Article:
Dinga Sikwebu on Numsa's Expulsion from Cosatu and Reasons for the Launch of the United Front

8 Dec 2014

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On November, 22 at a panel discussion co-hosted by SACSIS and Norwegian People's Aid (NPA), Dinga Sikwebu, co-ordinator of Numsa's United Front talked to an international audience about the metalworkers' union expulsion from Cosatu, saying that the reason underpinning its expulsion was that Numsa took a decision that Cosatu should break its relationship with the ruling ANC because South Africa needed an independent trade union movement.

Sikwebu argued, "the people at Cosatu expelled Numsa because they think that it is a policy for the federation to stay in the alliance and that Numsa violated that policy." There are other charges against the metalworkers' union, but in the main, Numsa sees its expulsion from Cosatu as being politically motivated.

According to Sikwebu, over the past 20 years, the South African government embraced policies that went against ordinary and poor people. Numsa has traced this since the beginning of South Africa's democracy and feels that this embracing of neoliberalism by the ANC requires embarking on a different path. Numsa feels that the ANC has been captured by capitalist interests and that there's a need for a new political party that will represent workers and ordinary people.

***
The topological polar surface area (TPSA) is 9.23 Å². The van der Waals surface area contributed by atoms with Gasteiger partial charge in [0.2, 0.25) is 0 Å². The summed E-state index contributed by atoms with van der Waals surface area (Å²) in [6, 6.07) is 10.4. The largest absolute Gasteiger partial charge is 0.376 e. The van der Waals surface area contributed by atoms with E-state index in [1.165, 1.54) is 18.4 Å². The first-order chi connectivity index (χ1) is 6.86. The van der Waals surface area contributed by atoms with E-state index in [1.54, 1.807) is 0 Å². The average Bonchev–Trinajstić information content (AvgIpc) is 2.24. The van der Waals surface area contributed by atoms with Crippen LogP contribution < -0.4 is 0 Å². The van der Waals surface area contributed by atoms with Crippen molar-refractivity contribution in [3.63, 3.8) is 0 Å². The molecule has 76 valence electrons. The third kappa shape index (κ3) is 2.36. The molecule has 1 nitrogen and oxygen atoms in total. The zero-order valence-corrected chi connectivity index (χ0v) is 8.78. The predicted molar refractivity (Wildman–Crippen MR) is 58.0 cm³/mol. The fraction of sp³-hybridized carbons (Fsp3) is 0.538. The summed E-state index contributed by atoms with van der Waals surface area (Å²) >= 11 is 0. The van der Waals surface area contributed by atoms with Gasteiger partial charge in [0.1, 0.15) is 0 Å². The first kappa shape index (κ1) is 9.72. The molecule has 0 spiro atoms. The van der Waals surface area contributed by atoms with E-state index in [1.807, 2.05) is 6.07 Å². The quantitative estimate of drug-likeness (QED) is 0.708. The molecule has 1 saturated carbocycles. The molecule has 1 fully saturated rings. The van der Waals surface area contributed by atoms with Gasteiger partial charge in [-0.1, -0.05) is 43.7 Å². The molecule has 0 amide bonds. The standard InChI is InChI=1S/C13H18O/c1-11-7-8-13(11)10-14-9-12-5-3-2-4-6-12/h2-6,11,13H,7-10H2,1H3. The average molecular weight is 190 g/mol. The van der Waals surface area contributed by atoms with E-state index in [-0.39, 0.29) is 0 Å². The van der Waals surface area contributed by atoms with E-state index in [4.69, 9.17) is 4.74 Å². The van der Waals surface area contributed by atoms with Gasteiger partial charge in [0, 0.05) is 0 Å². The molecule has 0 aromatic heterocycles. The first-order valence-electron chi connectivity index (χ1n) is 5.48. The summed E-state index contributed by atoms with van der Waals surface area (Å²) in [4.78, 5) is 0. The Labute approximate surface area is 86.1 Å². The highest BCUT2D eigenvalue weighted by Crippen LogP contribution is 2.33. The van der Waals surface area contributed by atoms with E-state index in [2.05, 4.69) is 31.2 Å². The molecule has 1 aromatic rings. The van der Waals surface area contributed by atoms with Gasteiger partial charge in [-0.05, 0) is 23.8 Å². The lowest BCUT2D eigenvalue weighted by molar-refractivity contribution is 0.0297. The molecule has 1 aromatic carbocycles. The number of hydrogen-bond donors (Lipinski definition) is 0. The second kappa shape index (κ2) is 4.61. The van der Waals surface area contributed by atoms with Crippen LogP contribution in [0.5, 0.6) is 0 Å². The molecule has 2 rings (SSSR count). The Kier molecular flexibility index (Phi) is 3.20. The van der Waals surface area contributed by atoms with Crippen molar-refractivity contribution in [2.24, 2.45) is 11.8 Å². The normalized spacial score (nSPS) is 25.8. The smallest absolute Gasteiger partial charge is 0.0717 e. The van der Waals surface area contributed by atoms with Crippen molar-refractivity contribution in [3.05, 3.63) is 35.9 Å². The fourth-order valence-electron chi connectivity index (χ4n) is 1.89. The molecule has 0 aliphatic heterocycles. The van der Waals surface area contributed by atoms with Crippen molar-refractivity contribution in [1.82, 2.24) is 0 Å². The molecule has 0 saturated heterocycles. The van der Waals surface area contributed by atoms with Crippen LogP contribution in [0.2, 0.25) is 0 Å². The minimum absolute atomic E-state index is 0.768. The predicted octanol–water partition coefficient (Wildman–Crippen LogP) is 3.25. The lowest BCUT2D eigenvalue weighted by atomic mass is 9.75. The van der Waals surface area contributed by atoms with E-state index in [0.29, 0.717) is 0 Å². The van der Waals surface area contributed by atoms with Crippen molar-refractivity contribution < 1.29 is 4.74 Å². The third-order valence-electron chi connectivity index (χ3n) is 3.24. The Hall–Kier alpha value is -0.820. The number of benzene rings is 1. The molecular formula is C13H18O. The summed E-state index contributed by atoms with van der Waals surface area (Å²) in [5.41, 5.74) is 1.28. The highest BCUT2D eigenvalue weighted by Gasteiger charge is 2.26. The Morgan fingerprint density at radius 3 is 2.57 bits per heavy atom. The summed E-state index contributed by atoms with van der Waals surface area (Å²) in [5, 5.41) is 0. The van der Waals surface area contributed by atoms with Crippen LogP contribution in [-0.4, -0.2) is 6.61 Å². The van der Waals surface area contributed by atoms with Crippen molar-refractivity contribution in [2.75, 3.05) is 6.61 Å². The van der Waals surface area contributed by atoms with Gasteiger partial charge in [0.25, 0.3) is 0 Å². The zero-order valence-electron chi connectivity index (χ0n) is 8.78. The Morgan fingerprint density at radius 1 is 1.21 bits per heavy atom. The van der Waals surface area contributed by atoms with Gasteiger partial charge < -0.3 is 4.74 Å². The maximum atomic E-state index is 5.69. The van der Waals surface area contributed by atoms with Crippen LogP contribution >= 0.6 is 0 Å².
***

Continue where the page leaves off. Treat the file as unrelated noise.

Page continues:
Sikwebu said that Numsa is on a journey of discovery. He made it unequivocally clear that while on the hand Numsa is exploring the establishment of a new political party, on the other, it has decided to establish a United Front. The two are related, but separate. Decisions about the form and nature of the political party will be taken in the future, he said.

The United Front is a coalition between unions, social movements and protest organisations. There will be collaboration with and between these groups, but Numsa wants these organisations to retain their autonomy. The partnerships will be based on joint campaigns.

Sikwebu explained that the issue of youth unemployment was an important issue that affects both workers and people in communities given that 70% of people under the age of 29 are unemployed. This is an issues that a United Front campaign has already been mobilised around.

According to Sikwebu, there has been an upsurge of strikes in the past few years around the issue of wages because members are unable to ensure that they secure a decent livelihood for their families. While this may not seem overtly political, the source of these bread and butter struggles is political, he contended.

Those in power have not seen the revolt on the shop floor as the rebellion of the poor, but Numsa hopes that the relationship between the two will become clearer, concluded Sikwebu.

Sikwebu made these remarks at a panel discussion co-hosted by SACSIS and Norwegian People's Aid under the banner, "The Relationship between Labour and Civil Society in the Struggle for Social Justice". The panel took place at the Civicus International Civil Society Week hosted at Wits University in late November. The event brought together civil society activists from all over the world.

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You can find this page online at http://sacsis.org.za/site/article/2226.

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